Understanding Videotext: Listening Strategy Use by Adult Mandarin-Chinese English Language Learners
Jason Slimon, University of Kansas, United States
University of Kansas . Awarded
A vast number of news video listening materials are now easily accessible to English language learners (ELLs) due to developments in broadcast and multimedia technology. While little is known about how ELLs attempt to comprehend this challenging medium, researchers agree on the critical nature of listening skills, which researchers have placed at the heart of second language acquisition (Rost, 2002; Vandergrift, 2007; Wolvin & Coakley, 2000). This study sought to identify the listening strategies (i.e., language learning strategies, LLS) that adult intermediate to advanced level, native Mandarin Chinese-speaking ELLs use to comprehend authentic short documentary-style news video listening materials (i.e. videotexts). Linguistic knowledge (i.e. grammatical and structural knowledge) has been found to have a potentially large influence on strategy use (Santos, Graham, & Vanderplank, 2008). Thus a standardized measure was used to assess subjects' linguistic knowledge and listening proficiency. This was done to determine if differences exist in how subjects (n = 27) with lower and higher abilities in these two areas use listening strategies. Immediate retrospective verbal reports (i.e. subjects' verbal reports during pauses while listening) were used to collect data about the strategies. The data were then transcribed, coded, and quantitatively analyzed to answer three research questions. A written free recall measure was used to assess subjects' comprehension of the operational videotext and to help answer three research questions. Key results include subjects with higher listening proficiency using significantly more bottom-up and total strategies as well as recalling significantly more audio-only idea units while also recalling significantly fewer image-only idea units. Linguistic knowledge was not found to have a strong quantitative relationship with strategy use. All results are discussed in order to contribute to future research and curricular development in the area of listening strategies and the use of videotext for educational purposes.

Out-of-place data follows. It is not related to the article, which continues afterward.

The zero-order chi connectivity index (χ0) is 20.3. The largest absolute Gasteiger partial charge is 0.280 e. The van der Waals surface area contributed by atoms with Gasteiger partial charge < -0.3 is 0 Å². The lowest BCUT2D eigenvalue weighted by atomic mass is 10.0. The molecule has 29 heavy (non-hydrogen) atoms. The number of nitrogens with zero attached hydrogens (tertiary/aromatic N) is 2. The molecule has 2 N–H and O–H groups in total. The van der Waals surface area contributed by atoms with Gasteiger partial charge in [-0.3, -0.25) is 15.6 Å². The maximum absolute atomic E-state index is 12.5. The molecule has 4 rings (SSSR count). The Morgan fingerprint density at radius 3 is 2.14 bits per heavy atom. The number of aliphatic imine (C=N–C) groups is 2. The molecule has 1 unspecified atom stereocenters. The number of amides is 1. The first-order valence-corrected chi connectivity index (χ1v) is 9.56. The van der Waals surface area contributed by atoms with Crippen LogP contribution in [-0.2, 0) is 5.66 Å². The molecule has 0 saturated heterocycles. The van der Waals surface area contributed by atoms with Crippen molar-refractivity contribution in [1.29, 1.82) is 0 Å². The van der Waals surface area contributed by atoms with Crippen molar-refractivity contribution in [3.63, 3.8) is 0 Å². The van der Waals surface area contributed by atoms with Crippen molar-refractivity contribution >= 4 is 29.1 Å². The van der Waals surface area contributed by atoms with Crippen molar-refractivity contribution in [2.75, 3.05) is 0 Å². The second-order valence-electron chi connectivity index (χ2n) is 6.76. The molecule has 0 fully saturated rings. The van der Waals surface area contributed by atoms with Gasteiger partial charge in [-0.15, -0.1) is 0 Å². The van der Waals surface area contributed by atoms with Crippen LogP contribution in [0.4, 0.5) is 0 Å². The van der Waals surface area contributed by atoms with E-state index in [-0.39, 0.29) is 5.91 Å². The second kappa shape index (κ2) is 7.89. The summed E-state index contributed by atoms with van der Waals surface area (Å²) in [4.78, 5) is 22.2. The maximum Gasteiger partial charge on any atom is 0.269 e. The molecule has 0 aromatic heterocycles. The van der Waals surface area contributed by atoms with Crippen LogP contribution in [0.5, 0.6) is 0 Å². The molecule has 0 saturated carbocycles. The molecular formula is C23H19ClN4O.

Slimon, J. Understanding Videotext: Listening Strategy Use by Adult Mandarin-Chinese English Language Learners. Ph.D. thesis, University of Kansas.
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